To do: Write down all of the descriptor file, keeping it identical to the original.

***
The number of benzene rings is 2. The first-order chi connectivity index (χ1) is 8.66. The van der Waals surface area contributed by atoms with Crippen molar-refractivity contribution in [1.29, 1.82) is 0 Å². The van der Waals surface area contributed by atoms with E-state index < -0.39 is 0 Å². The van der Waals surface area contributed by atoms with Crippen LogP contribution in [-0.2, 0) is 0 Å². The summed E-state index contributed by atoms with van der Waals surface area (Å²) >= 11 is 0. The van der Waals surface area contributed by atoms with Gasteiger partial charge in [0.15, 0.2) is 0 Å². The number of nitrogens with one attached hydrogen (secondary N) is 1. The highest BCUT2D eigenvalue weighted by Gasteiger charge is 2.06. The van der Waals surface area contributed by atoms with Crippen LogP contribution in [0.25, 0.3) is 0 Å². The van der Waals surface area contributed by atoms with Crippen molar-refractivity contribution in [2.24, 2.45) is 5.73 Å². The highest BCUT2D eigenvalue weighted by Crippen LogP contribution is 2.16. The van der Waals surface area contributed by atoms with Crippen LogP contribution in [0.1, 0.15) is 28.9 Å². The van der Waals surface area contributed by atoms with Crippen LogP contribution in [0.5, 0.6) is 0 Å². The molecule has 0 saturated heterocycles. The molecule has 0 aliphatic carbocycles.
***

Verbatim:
The number of benzene rings is 2. The first-order chi connectivity index (χ1) is 8.66. The van der Waals surface area contributed by atoms with Crippen molar-refractivity contribution in [1.29, 1.82) is 0 Å². The van der Waals surface area contributed by atoms with E-state index < -0.39 is 0 Å². The van der Waals surface area contributed by atoms with Crippen LogP contribution in [-0.2, 0) is 0 Å². The summed E-state index contributed by atoms with van der Waals surface area (Å²) >= 11 is 0. The van der Waals surface area contributed by atoms with Gasteiger partial charge in [0.15, 0.2) is 0 Å². The number of nitrogens with one attached hydrogen (secondary N) is 1. The highest BCUT2D eigenvalue weighted by Gasteiger charge is 2.06. The van der Waals surface area contributed by atoms with Crippen LogP contribution in [0.25, 0.3) is 0 Å². The van der Waals surface area contributed by atoms with Crippen molar-refractivity contribution in [2.24, 2.45) is 5.73 Å². The highest BCUT2D eigenvalue weighted by Crippen LogP contribution is 2.16. The van der Waals surface area contributed by atoms with Crippen LogP contribution in [0.1, 0.15) is 28.9 Å². The van der Waals surface area contributed by atoms with Crippen LogP contribution in [0.5, 0.6) is 0 Å². The molecule has 0 saturated heterocycles. The molecule has 0 aliphatic carbocycles.